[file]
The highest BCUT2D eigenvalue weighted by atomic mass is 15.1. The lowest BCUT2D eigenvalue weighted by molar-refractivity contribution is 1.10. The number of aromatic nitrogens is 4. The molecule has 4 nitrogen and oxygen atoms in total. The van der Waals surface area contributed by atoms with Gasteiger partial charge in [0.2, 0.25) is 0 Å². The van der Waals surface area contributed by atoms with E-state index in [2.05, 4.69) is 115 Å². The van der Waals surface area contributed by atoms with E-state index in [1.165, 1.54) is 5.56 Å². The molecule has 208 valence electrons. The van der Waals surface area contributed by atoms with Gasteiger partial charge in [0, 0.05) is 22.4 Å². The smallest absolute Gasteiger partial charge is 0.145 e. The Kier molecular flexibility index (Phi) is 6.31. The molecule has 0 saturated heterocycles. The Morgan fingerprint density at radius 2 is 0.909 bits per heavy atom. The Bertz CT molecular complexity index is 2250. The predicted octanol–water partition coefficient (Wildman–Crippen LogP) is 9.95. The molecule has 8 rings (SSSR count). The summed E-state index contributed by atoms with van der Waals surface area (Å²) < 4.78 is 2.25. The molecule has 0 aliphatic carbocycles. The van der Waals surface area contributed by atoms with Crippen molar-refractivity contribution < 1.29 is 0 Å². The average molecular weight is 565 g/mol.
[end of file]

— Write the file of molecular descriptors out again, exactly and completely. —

The highest BCUT2D eigenvalue weighted by atomic mass is 15.1. The lowest BCUT2D eigenvalue weighted by molar-refractivity contribution is 1.10. The number of aromatic nitrogens is 4. The molecule has 4 nitrogen and oxygen atoms in total. The van der Waals surface area contributed by atoms with Gasteiger partial charge in [0.2, 0.25) is 0 Å². The van der Waals surface area contributed by atoms with E-state index in [2.05, 4.69) is 115 Å². The van der Waals surface area contributed by atoms with E-state index in [1.165, 1.54) is 5.56 Å². The molecule has 208 valence electrons. The van der Waals surface area contributed by atoms with Gasteiger partial charge in [0, 0.05) is 22.4 Å². The smallest absolute Gasteiger partial charge is 0.145 e. The Kier molecular flexibility index (Phi) is 6.31. The molecule has 0 saturated heterocycles. The Morgan fingerprint density at radius 2 is 0.909 bits per heavy atom. The Bertz CT molecular complexity index is 2250. The predicted octanol–water partition coefficient (Wildman–Crippen LogP) is 9.95. The molecule has 8 rings (SSSR count). The summed E-state index contributed by atoms with van der Waals surface area (Å²) < 4.78 is 2.25. The molecule has 0 aliphatic carbocycles. The van der Waals surface area contributed by atoms with Crippen molar-refractivity contribution < 1.29 is 0 Å². The average molecular weight is 565 g/mol.